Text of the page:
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- firstBreaking Down Lil Wayne Public Service Announcement<object width="620" height="360"><param name="movie" value="http://www.youtube.com/v/_lSvrbAN8AA?version=3&hl=en_US"></param><param name="allowFullScreen" value="true"></param><param name="allowscriptaccess" value="always"></param><embed src="http://www.youtube.com/v/_lSvrbAN8AA?version=3&hl=en_US" type="application/x-shockwave-flash" width="620" height="360" allowscriptaccess="always" allowfullscreen="true"></embed></object>Late Friday, Lil Wayne released a video (a public service announcement, as it was labeled) where he questioned and broke down his legacy [Watch above]. What started off as a reflection on the life of Steve Jobs soon evolved into a diatribe where Weezy ran through some of the things he's become known for—drinking lean, rocking long hair, having a body full of tattoos, doing a rock album, and skateboarding—and wondered why others followed suit. Not an attack on kids that look up to him, the platinum-selling rapper seemed to be calling out other rappers and adults. <em>XXL</em> decided to take a look at the claims Tunechi makes about his legacy. —<em>XXL Staff</em>
- lil wayne lean<strong>Sippin' On Some Sizzurp</strong><br /><strong>Pre-Wayne:</strong> That purple drank has been around for a while, and popular—especially in the South—for some time. Houstonians, especially, have been known for their syrup proclivity and expressed it through their music. DJ Screw, Three 6 Mafia, UGK, and a handful of others helped to popularize the drink through their music in the 1990s and 2000s, and both Screw and UGK's Pimp C passed away from codeine-related deaths. <br /><br /><strong>Wayne:</strong> Weezy has been rapping in the limelight for nearly a decade and a half. It wasn't until a few years ago, in the mid-2000s, as he began to reinvent himself to become the workhorse Martian that propelled him to superstardom, that Wayne began spitting prominently about lean in his rhymes. <br /><br /><strong>Post-Wayne:</strong>Lean has certainly gained more prominence in the hip-hop community since becaming a mainstay in Wayne's rhymes and image. Maybe most notably, Young Money's own Drake has been talking about the drink frequently in his raps as of late.
- lil wayne hair<strong>Long Hair, Don't Care</strong><br /><strong>Pre-Wayne:</strong> Hair is a great way for anyone—rapper or otherwise—to express themselves. Hairstyle has always been an important part of hip-hop fashion, and a handful of MCs including Busta Rhymes, Snoop Dogg and Ludacris all were known for their unique hairstyles in the 1990s and early 2000s.<br /><br /><strong>Wayne:</strong> When he first came out, Wayne was a teenager rocking braids. It didn't take long for him to keep growing things out, and Mr. Long Hair Don't Care's dreads soon became a crucial part of his image. <br /><br /><strong>Post-Wayne:</strong> Rather than more and more people growing their hair out, it seems in recent years that longer hair—specifically braids—have seemed to lose favor among many. Busta, Murs, Ludacris, Jim Jones, Slim Thug, Chamillionaire and Bow Wow have all chopped their long hair over the last few years.
- lil wayne guitar<strong>Rock Star Lifestyle</strong><br /><strong>Pre-Wayne:</strong> In 1986, Run-D.M.C. covered rock group Aerosmith's 1975 song “Walk This Way,” and included it on their album <em>Raising Hell</em>. The track was a watershed moment in the bridging of rap and rock, and set the stage for future genre-bending. Meanwhile, Wyclef Jean and Lauryn Hill haven been known to strum away on their guitars. <br /><br /><strong>Wayne:</strong> In his “Leather So Soft” video in 2006, Wayne strums the guitar (and show's the instrument in the video). He also released his rock album <em>Rebirth</em> in early 2010. <br /><br /><strong>Post-Wayne:</strong> In the wake of <em>Rebirth</em>, other MCs have expressed their interest in doing rock projects. KiD CuDi has had ties to rock, and formed 2 Be Continuum in 2010; the duo are prepping their debut. In addition, at a recent New York city concert appearance, Mac Miller played guitar while on stage.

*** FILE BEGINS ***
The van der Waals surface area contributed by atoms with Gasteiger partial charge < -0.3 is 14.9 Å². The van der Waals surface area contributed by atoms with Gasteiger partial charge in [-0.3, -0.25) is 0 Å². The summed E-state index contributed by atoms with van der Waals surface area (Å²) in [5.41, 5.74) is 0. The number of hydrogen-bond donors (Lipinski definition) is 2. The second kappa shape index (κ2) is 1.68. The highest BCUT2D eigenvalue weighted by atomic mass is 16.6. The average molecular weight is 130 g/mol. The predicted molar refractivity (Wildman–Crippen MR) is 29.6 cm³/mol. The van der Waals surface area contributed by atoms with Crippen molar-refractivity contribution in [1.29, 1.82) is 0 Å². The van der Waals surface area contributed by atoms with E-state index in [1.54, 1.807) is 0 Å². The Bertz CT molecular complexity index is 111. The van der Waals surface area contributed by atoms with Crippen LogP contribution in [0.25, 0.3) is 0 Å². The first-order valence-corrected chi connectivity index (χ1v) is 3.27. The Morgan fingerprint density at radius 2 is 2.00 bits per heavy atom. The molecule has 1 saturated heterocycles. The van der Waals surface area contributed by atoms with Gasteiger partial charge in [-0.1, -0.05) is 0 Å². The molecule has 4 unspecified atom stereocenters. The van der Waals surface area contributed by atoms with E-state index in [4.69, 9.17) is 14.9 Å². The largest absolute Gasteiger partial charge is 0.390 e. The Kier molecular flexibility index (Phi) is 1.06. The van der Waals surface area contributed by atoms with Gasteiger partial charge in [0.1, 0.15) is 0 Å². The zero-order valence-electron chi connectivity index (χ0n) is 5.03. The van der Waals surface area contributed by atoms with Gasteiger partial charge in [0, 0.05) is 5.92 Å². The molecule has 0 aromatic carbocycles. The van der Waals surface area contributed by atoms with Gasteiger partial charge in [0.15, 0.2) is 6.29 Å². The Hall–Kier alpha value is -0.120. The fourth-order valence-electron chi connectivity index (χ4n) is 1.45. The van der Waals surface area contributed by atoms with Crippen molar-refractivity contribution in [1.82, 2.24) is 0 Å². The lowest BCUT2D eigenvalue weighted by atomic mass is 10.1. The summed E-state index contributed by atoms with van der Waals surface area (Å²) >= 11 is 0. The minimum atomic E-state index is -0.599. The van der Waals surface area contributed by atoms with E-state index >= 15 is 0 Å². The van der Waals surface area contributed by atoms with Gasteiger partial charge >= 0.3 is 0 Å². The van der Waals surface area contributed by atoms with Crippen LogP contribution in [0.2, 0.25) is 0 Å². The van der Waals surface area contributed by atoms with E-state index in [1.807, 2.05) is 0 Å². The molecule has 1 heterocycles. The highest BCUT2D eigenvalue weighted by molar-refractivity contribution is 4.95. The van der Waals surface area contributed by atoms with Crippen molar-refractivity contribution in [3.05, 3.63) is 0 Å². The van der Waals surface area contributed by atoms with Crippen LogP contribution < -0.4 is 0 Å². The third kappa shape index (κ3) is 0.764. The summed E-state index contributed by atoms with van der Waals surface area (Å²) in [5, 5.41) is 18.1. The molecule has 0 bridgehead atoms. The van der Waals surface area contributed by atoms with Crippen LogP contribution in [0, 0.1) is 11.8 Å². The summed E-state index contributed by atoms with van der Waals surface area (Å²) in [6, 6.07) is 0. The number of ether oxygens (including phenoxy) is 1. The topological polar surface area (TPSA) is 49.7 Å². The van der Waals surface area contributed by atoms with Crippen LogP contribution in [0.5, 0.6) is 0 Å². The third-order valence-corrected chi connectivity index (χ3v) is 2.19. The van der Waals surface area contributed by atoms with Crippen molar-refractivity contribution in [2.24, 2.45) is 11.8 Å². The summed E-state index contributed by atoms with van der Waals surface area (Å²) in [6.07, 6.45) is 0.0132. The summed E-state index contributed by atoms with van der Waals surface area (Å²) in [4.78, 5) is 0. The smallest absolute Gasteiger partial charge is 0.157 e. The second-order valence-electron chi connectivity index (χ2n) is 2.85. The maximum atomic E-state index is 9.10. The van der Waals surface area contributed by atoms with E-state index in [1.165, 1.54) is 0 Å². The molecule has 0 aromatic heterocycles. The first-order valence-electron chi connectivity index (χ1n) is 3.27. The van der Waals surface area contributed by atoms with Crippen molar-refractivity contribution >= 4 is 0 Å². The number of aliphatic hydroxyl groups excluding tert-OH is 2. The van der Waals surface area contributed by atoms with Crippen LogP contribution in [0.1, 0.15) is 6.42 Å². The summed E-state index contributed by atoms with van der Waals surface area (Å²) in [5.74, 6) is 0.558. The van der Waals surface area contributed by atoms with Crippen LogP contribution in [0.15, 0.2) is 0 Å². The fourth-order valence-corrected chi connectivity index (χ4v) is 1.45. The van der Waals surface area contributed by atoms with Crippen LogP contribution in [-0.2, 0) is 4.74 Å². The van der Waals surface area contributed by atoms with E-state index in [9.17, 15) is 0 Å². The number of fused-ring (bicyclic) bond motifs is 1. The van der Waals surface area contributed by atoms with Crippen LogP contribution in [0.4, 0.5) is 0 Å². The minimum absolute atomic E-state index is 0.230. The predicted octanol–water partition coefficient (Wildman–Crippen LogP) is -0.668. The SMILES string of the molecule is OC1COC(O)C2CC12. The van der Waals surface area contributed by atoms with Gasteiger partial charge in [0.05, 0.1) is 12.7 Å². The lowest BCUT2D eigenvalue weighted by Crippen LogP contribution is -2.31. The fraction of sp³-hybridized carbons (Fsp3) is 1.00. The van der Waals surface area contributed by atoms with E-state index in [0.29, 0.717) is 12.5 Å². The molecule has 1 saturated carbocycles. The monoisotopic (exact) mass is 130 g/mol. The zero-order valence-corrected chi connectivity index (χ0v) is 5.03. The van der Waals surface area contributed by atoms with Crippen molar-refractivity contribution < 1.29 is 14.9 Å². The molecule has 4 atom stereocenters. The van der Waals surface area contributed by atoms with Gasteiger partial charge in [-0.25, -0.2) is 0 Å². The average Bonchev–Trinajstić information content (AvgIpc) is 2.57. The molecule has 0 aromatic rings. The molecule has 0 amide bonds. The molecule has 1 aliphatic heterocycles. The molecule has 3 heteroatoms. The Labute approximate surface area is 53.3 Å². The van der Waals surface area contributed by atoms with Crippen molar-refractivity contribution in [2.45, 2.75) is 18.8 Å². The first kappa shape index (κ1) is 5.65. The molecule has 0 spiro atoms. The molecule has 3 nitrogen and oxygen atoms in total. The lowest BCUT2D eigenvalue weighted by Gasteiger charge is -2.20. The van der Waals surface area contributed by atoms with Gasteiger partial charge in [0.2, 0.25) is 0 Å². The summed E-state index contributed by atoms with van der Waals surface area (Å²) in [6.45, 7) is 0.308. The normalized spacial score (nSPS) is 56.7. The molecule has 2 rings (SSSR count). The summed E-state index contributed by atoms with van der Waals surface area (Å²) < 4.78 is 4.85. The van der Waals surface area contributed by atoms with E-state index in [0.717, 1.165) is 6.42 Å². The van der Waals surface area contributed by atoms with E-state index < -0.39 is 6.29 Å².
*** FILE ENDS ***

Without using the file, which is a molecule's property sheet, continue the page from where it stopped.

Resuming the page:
- lil wayne skateboarding<strong>Skateboarding</strong><br /><strong>Pre-Wayne:</strong> Skater culture and hip-hop have been on the brink of fusion for years. Pharrell had already been making his mark as a producer when he began venturing into artistic ventures via N.E.R.D. and his own solo material. When he did, he brought his unique Skateboard P style and influences with him. Other rappers have created homages in song form to skating, most notably Murs on his 2003 <em>The End of the Beginning</em> cut “Transitionz Az a Ridah” and Lupe Fiasco's 2006 hit “Kick, Push.”<br /><br /><strong>Wayne:</strong> Only recently has Wayne started skating, but he seems to be trying his best to hone his skills. As shown in the video, there's a small half-pipe in President Carter's crib. Also shown in the video: he's not that good yet. <br /><br /><strong>Post-Wayne:</strong> No rappers have prominently taken up skating in the short time since Weezy has.
- lil wayne tattoo<strong>Ink My Whole Body</strong><br /><strong>Pre-Wayne:</strong>Rappers have been getting tatted for years, but one of the early notables who showed his off was 2Pac. Though not covered nearly as heavily as Lil Wayne, 'Pac had visible ink on his arms and chest, and influenced Tunechi, Nas and others with his stomach tattoo in particular. <br /><br /><strong>Wayne:</strong> As he shows in the video, Weezy has quite a bit of ink, which he's been accumulating over time (he mentioned when he got his first tattoo as a young teen). Now, he has tats everywhere—arms, legs, face and beyond.<br /><br /><strong>Post-Wayne:</strong> Ink-filled bodies are all over in rap these days, as everyone from Wiz Khalifa to Rick Ross to Kid Ink are tatted from head-to-toe. But can Wayne really be credited for this trend?